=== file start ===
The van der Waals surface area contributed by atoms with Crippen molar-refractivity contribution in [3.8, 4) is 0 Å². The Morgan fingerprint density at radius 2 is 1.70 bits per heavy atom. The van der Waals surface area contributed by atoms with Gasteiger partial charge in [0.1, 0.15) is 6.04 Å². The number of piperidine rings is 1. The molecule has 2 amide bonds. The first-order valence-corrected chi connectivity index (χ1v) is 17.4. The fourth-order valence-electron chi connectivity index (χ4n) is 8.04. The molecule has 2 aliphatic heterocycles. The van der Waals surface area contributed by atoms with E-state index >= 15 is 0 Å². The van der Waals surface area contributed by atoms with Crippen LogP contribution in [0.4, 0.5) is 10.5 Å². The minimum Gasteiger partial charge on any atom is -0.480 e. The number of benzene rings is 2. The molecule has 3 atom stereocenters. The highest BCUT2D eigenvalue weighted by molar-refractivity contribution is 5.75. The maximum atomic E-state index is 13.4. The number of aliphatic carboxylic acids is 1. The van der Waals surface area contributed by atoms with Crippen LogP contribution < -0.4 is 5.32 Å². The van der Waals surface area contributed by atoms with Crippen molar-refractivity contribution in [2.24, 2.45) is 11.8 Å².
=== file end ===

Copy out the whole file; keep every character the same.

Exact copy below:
The van der Waals surface area contributed by atoms with Crippen molar-refractivity contribution in [3.8, 4) is 0 Å². The Morgan fingerprint density at radius 2 is 1.70 bits per heavy atom. The van der Waals surface area contributed by atoms with Gasteiger partial charge in [0.1, 0.15) is 6.04 Å². The number of piperidine rings is 1. The molecule has 2 amide bonds. The first-order valence-corrected chi connectivity index (χ1v) is 17.4. The fourth-order valence-electron chi connectivity index (χ4n) is 8.04. The molecule has 2 aliphatic heterocycles. The van der Waals surface area contributed by atoms with E-state index >= 15 is 0 Å². The van der Waals surface area contributed by atoms with Crippen LogP contribution in [0.4, 0.5) is 10.5 Å². The minimum Gasteiger partial charge on any atom is -0.480 e. The number of benzene rings is 2. The molecule has 3 atom stereocenters. The highest BCUT2D eigenvalue weighted by molar-refractivity contribution is 5.75. The maximum atomic E-state index is 13.4. The number of aliphatic carboxylic acids is 1. The van der Waals surface area contributed by atoms with Crippen LogP contribution < -0.4 is 5.32 Å². The van der Waals surface area contributed by atoms with Crippen molar-refractivity contribution in [2.24, 2.45) is 11.8 Å².